Courtesy Reuters

Our Treaty Procedure Versus Our Foreign Policies

"It is not the atomic bomb that will destroy civilization. But civilized society can destroy itself -- finally, no doubt, with bombs -- if it fails to understand intelligently and to control the aids and deterrents to coöperation." -- Elton Mayo

THE attention given by Americans to substantive policies in foreign affairs has increased greatly during the last thirty years, but the procedures by which our policies are made have received comparatively little attention.

During the first 150 years of our national history our major foreign policies were in the main unilateral in form, negative or merely declaratory in character and restricted in scope. Today they are dominantly coöperative, i.e., contractual in form, and involve positive undertakings as to men and treasure. There is no place, there is no subject, not touched by our concern.

There is, moreover, another sharp contrast with the past. We have become the foremost advocate of international organizations in all fields. Twenty-five years ago we regarded international organizations as hardly safe for anything more controversial than coöperative letter-carrying and hunting icebergs. Today there is hardly a phase of life not covered by an existing or proposed international agency. Support of international organizations is a logical counterpart of being committed to the principle that national interests can best be advanced by reaching agreement with the countries concerned with the other side of the same matters. The international organizations we know today are essentially organized forms of international coöperation. They remain negotiating rather than legislative bodies; their success depends on agreements being reached by the agents of sovereign states and on those agreements being ratified and given effect.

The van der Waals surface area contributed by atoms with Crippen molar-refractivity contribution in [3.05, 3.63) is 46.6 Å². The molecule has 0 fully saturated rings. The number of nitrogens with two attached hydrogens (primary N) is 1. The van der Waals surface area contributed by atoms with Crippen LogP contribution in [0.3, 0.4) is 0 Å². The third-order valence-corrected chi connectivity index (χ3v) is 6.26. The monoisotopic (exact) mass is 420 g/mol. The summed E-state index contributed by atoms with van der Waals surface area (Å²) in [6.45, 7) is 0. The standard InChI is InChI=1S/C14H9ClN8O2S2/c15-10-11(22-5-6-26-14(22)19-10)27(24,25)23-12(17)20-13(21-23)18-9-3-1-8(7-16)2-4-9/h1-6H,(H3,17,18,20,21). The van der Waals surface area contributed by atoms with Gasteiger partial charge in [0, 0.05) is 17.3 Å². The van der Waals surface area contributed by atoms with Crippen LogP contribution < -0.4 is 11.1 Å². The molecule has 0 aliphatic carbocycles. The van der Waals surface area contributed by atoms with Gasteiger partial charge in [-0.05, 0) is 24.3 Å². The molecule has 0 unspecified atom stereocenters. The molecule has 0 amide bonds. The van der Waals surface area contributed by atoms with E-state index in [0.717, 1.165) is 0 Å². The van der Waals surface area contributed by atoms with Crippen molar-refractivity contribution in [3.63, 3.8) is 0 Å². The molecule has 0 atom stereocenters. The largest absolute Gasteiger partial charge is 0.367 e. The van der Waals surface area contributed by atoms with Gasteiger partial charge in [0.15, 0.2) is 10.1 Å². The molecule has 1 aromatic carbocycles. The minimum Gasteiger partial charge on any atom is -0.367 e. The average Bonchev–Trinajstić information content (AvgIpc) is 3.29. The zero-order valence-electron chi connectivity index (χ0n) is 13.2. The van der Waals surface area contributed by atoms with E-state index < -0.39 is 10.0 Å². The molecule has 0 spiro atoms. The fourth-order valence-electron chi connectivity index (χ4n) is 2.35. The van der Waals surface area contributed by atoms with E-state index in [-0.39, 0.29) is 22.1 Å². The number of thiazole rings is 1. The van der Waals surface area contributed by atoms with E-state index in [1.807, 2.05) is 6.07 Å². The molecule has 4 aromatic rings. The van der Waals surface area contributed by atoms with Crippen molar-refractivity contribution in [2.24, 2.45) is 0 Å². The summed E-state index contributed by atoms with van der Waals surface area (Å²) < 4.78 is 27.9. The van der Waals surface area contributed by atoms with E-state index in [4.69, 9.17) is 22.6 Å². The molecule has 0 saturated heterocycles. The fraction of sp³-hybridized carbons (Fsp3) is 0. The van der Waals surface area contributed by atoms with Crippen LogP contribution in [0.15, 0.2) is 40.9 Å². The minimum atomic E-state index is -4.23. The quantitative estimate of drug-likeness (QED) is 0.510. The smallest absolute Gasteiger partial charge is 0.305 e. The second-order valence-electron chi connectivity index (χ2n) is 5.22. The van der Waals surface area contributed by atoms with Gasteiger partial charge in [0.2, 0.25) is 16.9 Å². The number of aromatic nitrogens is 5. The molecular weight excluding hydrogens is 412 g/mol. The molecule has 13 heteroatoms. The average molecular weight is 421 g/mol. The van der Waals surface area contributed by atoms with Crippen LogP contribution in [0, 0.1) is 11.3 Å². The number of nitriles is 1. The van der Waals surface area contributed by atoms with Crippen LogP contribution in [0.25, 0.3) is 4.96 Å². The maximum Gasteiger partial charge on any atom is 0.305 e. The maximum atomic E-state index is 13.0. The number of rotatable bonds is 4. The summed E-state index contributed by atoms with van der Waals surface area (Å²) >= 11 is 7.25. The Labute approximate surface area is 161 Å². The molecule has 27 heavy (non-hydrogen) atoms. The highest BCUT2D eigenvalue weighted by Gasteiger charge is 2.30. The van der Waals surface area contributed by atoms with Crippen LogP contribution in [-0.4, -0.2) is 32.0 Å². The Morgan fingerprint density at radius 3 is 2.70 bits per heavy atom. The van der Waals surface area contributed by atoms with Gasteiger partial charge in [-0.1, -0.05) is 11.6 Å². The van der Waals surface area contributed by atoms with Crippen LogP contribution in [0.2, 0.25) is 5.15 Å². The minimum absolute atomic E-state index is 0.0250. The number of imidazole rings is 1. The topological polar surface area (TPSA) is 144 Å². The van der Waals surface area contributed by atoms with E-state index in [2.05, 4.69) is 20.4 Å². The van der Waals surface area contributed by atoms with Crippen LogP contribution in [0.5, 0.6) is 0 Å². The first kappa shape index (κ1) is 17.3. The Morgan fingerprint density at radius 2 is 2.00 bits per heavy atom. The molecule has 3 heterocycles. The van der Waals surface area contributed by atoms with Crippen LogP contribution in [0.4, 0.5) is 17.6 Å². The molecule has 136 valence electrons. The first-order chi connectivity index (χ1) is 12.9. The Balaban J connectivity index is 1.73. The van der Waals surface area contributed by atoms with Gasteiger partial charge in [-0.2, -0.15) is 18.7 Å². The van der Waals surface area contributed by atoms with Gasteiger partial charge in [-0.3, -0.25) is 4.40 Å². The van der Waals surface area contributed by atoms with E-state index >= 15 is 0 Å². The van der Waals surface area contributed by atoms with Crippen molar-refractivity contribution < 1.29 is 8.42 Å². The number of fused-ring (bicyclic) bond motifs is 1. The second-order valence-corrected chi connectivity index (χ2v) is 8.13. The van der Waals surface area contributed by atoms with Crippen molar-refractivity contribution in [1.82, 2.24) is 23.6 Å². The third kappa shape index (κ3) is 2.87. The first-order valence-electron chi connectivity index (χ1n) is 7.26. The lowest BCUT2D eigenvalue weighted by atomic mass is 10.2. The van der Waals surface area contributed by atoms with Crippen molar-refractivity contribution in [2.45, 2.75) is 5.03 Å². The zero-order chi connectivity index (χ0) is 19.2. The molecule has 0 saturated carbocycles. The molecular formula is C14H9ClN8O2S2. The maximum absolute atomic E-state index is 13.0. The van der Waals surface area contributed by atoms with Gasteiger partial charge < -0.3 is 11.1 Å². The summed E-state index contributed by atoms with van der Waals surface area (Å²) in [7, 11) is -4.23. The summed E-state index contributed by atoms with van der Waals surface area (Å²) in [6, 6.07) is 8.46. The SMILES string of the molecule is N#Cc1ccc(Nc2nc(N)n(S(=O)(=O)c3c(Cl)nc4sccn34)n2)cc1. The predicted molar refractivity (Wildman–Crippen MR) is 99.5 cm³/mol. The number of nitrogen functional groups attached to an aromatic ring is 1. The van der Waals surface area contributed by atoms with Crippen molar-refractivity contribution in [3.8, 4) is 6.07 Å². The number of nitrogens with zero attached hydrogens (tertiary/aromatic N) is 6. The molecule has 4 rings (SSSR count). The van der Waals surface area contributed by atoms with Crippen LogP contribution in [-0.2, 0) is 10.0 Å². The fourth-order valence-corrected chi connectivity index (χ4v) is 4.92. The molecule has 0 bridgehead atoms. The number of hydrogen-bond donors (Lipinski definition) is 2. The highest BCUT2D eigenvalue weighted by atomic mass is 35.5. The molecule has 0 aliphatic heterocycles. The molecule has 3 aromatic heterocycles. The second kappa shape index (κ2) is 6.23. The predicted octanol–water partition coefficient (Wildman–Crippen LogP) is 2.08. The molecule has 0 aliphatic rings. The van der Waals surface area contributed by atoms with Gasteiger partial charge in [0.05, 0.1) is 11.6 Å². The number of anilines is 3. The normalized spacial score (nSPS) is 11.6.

The interrelationship between policy and procedure in human affairs generally is recognized today. In the sciences, business and the professions, men have learned that the way you do things in large measure determines whether you really do them. Policy and procedure tend to fashion each other. Whenever policy and procedure get too far out of harmony,

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